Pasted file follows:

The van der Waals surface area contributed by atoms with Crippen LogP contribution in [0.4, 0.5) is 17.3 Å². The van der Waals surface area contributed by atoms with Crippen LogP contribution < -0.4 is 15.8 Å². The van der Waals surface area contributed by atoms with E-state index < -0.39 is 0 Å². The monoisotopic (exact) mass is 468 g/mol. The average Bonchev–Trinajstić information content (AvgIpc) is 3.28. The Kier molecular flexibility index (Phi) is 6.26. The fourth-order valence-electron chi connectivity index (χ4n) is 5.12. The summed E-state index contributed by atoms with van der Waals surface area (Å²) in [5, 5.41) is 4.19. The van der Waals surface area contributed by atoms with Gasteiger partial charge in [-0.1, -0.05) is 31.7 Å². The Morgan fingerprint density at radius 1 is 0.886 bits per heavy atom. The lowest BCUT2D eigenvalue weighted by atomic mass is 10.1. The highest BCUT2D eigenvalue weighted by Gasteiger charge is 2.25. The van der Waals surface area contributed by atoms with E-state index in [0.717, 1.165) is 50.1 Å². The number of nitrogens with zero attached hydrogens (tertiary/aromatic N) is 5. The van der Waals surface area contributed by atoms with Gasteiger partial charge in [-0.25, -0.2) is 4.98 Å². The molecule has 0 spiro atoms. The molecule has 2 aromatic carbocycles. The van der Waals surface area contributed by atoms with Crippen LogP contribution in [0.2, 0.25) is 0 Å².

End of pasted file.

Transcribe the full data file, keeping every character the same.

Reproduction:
The van der Waals surface area contributed by atoms with Crippen LogP contribution in [0.4, 0.5) is 17.3 Å². The van der Waals surface area contributed by atoms with Crippen LogP contribution < -0.4 is 15.8 Å². The van der Waals surface area contributed by atoms with E-state index < -0.39 is 0 Å². The monoisotopic (exact) mass is 468 g/mol. The average Bonchev–Trinajstić information content (AvgIpc) is 3.28. The Kier molecular flexibility index (Phi) is 6.26. The fourth-order valence-electron chi connectivity index (χ4n) is 5.12. The summed E-state index contributed by atoms with van der Waals surface area (Å²) in [5, 5.41) is 4.19. The van der Waals surface area contributed by atoms with Gasteiger partial charge in [-0.1, -0.05) is 31.7 Å². The Morgan fingerprint density at radius 1 is 0.886 bits per heavy atom. The lowest BCUT2D eigenvalue weighted by atomic mass is 10.1. The highest BCUT2D eigenvalue weighted by Gasteiger charge is 2.25. The van der Waals surface area contributed by atoms with E-state index in [0.717, 1.165) is 50.1 Å². The number of nitrogens with zero attached hydrogens (tertiary/aromatic N) is 5. The van der Waals surface area contributed by atoms with Gasteiger partial charge in [-0.25, -0.2) is 4.98 Å². The molecule has 0 spiro atoms. The molecule has 2 aromatic carbocycles. The van der Waals surface area contributed by atoms with Crippen LogP contribution in [0.2, 0.25) is 0 Å².